So you want to collaborate with brands…
I’ll be honest, I’m not the biggest fan of posts that begin with ‘The Top Ways To…’. It feels like everyone and their mother has come up with a topic that they can write 3 things about. For that reason, I immediately scratched out the original title of this blog. Instead, I just want to share some tips we’ve learned from numerous conversations with advocates that work with brands.
So if you’re new to world of advocate marketing and are looking to collaborate with brands using your social media account or blog, here are a few things to consider:
1. Put your location and email everywhere
Yes, we all get a lot of emails, but if you are looking to actually collaborate with others online, you need to put both where you are located (city and state) and your email everywhere you can. If you’re not doing this, you’re making it that much harder for people to get a hold of you. Especially for brands that are looking for location-specific advocates. Most brands will not take the time to research where you’re from if it’s not clearly identified in your bio.
2. Follow the brands you like on social media
This may seem obvious, but a lot of people are concerned that following too many people looks desperate, so they are picky about who they follow. While this is a solid strategy to remain credible, it shouldn’t apply to brands you want to work with. By all means, don’t follow your second-cousin who posts pics of his latest deer hunt, but you should definitely follow brands you are actually an advocate for. One of the easiest ways a brand can find you is by looking within their own following. If you’re a brand wondering how to do a deep analysis of your following, shoot us an email. We’ve got you covered.
3. Don’t accept free stuff without knowing ALL the details
A lot of brands are getting really tricky about how they get you involved in a campaign. They might say “Hey Pat, we LOVE your posts. Can we send you some free shoes?!” And of course, I would respond, “Hell yeah, send them over! My address is 21 Should’ve Asked More Questions Drive.” Once those new shoes come in the mail, you can bet your ass a follow-up request is coming asking me to ‘post a picture of those shoes within 2 weeks while doing a 360-dunk in a dimly-lit park’. Two problems here…1. I can’t dunk — and 2. I’m on vacation the next two weeks and have zero time to take this picture and post it the way I would want.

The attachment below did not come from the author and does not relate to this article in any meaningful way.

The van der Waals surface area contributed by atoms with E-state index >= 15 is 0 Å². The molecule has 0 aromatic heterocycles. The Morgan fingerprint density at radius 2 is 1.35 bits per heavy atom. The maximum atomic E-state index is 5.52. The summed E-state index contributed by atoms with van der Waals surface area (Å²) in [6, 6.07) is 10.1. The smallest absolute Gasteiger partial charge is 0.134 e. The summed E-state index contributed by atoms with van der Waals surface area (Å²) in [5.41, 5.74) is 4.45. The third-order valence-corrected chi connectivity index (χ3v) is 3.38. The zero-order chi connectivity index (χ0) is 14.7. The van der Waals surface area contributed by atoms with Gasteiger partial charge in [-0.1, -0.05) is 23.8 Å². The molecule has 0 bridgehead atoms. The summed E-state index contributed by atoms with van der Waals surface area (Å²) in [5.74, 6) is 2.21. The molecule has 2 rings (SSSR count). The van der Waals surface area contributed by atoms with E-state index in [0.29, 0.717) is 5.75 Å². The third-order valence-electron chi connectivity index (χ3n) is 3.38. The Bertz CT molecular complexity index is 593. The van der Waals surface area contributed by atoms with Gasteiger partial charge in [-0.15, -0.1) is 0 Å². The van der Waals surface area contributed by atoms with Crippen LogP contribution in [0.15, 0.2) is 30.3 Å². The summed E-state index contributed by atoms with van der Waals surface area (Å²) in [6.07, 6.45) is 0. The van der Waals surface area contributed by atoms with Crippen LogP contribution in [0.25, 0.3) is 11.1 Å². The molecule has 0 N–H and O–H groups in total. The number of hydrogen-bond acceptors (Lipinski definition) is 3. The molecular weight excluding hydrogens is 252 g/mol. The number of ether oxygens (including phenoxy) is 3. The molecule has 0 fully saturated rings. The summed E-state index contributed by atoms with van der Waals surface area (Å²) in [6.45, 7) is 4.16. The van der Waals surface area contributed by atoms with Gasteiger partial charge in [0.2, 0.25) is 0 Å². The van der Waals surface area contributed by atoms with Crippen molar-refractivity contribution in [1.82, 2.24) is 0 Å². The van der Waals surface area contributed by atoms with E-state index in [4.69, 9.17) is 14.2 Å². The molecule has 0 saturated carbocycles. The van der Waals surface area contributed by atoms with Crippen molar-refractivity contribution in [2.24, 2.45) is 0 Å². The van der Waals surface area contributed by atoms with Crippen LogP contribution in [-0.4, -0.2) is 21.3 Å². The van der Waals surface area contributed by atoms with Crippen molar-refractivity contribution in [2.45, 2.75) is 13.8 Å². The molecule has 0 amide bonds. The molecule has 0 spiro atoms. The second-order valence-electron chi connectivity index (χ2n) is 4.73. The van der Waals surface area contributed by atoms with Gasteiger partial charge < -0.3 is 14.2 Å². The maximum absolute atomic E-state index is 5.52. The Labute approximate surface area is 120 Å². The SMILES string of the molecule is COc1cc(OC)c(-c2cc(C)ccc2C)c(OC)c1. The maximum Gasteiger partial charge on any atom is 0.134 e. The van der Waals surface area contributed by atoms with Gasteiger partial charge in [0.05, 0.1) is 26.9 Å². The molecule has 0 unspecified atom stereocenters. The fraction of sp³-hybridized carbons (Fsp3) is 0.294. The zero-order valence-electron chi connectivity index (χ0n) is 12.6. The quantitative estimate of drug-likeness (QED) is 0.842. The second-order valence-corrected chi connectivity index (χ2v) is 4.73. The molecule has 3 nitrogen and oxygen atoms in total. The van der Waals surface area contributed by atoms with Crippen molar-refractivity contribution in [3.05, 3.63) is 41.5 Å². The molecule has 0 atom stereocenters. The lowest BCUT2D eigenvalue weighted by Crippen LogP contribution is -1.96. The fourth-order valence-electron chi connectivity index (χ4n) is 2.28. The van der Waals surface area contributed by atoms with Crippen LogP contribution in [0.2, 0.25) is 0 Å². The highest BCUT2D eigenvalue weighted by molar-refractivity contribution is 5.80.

The details of how you are going to work with a particular brand should be spelled out from the VERY beginning. You’re only putting yourself in a tough position by not asking the right questions up front. Some of you will say, “well if they didn’t tell me I was going to have to post something before they sent me the product then that’s their fault.” That’s one route to take, but we’d suggest trying to over communicate from the beginning and not burn any bridges.
Here are some basic questions we’d recommend asking the brand before you commit to anything:
- What rights to my content are they asking for?
- What does the compensation look like? Free product? Cross-promotion? cash?
- Do I have complete, creative freedom in how I promote their product/service or is there a style guide I should follow?
- How long do I have to turn around a promotion?
- Are there certain parameters around what time of day I have to promote if it’s on social media?
Over-communicating is not just something you as an advocate should be doing…this goes for brands as well. But the point here is that sometimes they will try to get by with as much as they can without divulging much information.
If you’re going to work with a brand, make sure you find brands that truly want to work with YOU, rather than hit their own impression goal.
After all, the point of working with these brands is to establish a relationship and continue working with them.This goes to our core philosophy of advocate marketing, not influencer marketing. The days of ‘one-and-done’ campaigns with a brand are over.